Chinese Constitutionalism: Five-Power Constitution
Caldwell, Ernest. 2017. "Chinese Constitutionalism: Five-Power Constitution" In Max Planck Encyclopedia of Comparative Constitutional Law, edited by Rainer Grote, Lachenmann, Franke Lachenmann and Wolfrum, Rüdiger Wolfrum. Oxford: Oxford University Press, Forthcoming
11 Pages Posted: 30 Aug 2016
Date Written: July 1, 2016
Studies of modern constitutions and constitutional structures are invariably predicated upon the common theory that governments exercise three primary forms of legitimate power: executive, legislative, and judicial. Scholars from Montesquieu to the present have argued that separating these powers into distinct branches of government and establishing various forms of procedural mechanisms to constrain the exercise of these powers best ensures that government power is exercised efficiently and without potential of infringing upon the rights and freedoms of individuals. This understanding is so common that the vast majority of the world’s written constitutions reflect this tripartite division of government power, including the majority of post-colonial and post-soviet constitutions which all take three powers to be the norm when designing a new constitutional government. There are, however, a handful of exceptions. Under the Constitution of the Bolivarian Republic of Venezuela: 20 December 1999 (Venez), for example, the national government is comprised of the standard executive, legislative, and judicial branches, but to this are added two additional branches: the Electoral Branch, responsible for overseeing elections, and the Citizens’ Branch which serves as ombudsman, public prosecutor, and comptroller. Less explicitly perhaps, the Constitution of Costa Rica: 7 November 1949 (Costa Rica) establishes the state’s three primary powers as the executive, legislative, and judiciary, yet also provides for the establishment of two additional and independent government organs: the Supreme Election Tribunal and the Comptroller General. Each represents an attempt to assimilate western constitutional design models within local socio-political contexts requiring alterations to such designs.
Five-branch governments are not unique to Latin America, and another, earlier constitution, the Constitution of the Republic of China: 25 December 1947 (Taiwan) (中華民國憲法, hereafter 1947 ROC Constitution), also established a national government comprised of five branches.
This constitution, however, stands out as an anomaly for several reasons. First, it divides the → central government into five distinct branches, or yuan (院) as opposed to the more common tripartite division. The two additional branches were explicitly drawn from China’s imperial heritage in a purposive attempt to infuse liberal western constitutional theory and design with chthonic Chinese political structures. Hence it is also commonly referred to as the Five-Power Constitution (五權憲法). Second, it is a constitution written to govern the entirety of the Chinese mainland, yet after the loss of the civil war with the Communists in 1949 (→ communism), the Nationalist government relocated to the island of Taiwan and established the Republic of China on Taiwan. Since then, the constitution has effectively governed only the inhabitants of Taiwan and a handful of offshore islands, whilst that government still maintains the claim that the document represents the legitimate constitution for all of China. Lastly, due to various international and domestic political pressures, this constitution has never been given a complete overhaul so as to better reflect the reality of Taiwan’s contemporary constitutional landscape. Instead it has been subject to several piecemeal reforms since 1990, each a response to various political crises. These reforms have transformed the original parliamentary system of the constitutional document into a frequently unstable semi-presidential system prone to political gridlock (→ semi-presidentialism). Since 1947, this constitution has survived a civil war, thirty-eight years of inertness under martial law, and has provided a foundation for political democratization in post-martial law Taiwan. This entry provides an overview of the contents of the constitution as well as a survey of its tumultuous history.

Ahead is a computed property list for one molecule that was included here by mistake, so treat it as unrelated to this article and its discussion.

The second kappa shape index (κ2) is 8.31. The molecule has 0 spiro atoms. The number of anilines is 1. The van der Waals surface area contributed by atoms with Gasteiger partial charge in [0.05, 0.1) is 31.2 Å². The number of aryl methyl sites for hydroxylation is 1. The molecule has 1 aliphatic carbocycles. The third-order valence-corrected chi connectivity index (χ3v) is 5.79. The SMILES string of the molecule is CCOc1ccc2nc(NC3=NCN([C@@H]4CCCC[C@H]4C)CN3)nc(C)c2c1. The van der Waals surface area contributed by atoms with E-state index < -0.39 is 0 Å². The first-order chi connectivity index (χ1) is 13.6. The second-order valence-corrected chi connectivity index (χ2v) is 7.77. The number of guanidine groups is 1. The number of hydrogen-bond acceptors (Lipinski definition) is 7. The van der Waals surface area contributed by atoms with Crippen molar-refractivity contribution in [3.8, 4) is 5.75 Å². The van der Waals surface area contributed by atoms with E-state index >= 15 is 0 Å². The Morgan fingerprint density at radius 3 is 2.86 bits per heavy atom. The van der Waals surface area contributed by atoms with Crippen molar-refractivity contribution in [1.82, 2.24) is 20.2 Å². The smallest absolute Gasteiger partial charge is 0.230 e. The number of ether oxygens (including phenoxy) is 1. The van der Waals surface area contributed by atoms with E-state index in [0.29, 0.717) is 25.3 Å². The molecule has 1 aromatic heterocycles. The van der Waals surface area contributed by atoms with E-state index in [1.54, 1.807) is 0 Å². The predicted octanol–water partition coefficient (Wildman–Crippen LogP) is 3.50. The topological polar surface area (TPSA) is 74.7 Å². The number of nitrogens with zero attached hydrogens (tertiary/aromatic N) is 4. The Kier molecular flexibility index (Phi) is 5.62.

Keywords: Chinese law, Taiwanese law, separation of powers, comparative constitutional law, constitutional law
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